It was the "I do" heard around the world.
The New York state legislature's "historic" vote to legalize same-sex marriage tweeted, Facebooked and otherwise made its way to Australia, eliciting a rowdy reception and renewed calls for similar equal treatment of two-person unions Down Under.
The governing party of the country's most populous state, New South Wales — the Labor Party, which also governs at a federal level — is expected to vote in support of gay marriage at its annual conference next month, the Sydney Morning Herald reports.
And the ruling committees of the center-left party in other states — namely Queensland, Western Australia and South Australia — have adopted similar motions calling for equal marriage rights for the gay and lesbian community.
Australia prides itself on diversity — and the largest city, Sydney, on having one of the world's biggest out-and-proud gay populations, although how such a statistic is arrived at remains a mystery to Down Under. (A number of academic papers — including this report titled "How Gay is Australia" — appear to rely on census data, which is as trustworthy as any. )
And for what it's worth, the Independent newspaper has named Sydney as one of the top-10 cities of the world in which to "to live gay life to the full." The only drawback being, the report says, that same-sex marriages are still not enshrined in federal law in Australia, as they are in parts of the U.S. and elsewhere.
Meanwhile, the colorful and irreverent Sydney Gay and Lesbian Mardi Gras parade this year highlighted marriage equality.
The issue of gay marriage is scheduled to be debated at a national Labor conference, to be held in December this year.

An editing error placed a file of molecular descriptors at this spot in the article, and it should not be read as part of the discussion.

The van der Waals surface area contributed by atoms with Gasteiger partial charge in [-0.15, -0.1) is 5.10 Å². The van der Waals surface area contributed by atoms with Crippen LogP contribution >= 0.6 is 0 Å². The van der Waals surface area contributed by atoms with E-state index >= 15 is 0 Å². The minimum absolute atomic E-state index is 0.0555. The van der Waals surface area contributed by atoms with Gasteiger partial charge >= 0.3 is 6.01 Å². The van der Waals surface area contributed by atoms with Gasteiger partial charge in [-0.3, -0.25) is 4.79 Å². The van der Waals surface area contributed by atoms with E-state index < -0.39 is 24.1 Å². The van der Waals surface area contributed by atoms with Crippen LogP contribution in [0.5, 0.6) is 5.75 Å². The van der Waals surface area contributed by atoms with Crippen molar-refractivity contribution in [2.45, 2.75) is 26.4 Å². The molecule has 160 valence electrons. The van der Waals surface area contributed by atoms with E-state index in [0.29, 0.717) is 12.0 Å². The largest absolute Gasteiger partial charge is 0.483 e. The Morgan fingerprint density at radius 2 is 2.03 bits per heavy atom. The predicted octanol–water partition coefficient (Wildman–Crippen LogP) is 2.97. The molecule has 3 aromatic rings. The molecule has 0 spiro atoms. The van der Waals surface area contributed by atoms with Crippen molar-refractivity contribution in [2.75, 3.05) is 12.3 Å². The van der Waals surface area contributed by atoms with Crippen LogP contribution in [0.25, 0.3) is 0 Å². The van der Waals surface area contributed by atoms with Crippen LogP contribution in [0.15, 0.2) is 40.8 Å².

Advocates of a change in national policy, which only recognizes marriage as between a man and a woman, hope a yes vote at the state Labor meetings will increase pressure on the Labor Prime Minister, Julia Gillard, to legalize single-sex unions.
Although Gillard herself — who is unwed, childless and by all accounts proud of it — has said she is not in support of legalizing gay marriage in Australia, the backroom powerbrokers of the Labor Party usually get what they want, a point Gillard knows only too well, having been installed in the prime ministership after the elected leader Kevin Rudd was ousted in backroom coup.
And as Penny Sharpe, a member of the powerful NSW branch of the party, told the SMH: ''The Labor Party has a proud history of supporting equality and this is the final piece in the puzzle to removing discrimination against same-sex couples.''
Meanwhile, a spokesman for conservative opposition leader Tony Abbott said his Coalition party's position at a national level was that marriage should be between a man and woman, surprising no-one. Abbott owes his nickname "the Mad Monk" from his time studying to enter the Catholic priesthood.
A change ought to make at least one Australian mother proud.
Michael Faucett, 46, met Brendon Beavan, 37, more than four years ago. Beavan told the SMH that he immediately popped the question: "Do you believe in marriage?"
Faucett, who reportedly said "I do," wants to tie the knot before his mother gets too old.
"I always said to her, when I find the right man, I will definitely have a wedding,'' he tells the SMH. ''And then when I met Brendon, she was over the moon.
"She's the one always saying: 'When are they going to change these bloody laws?'"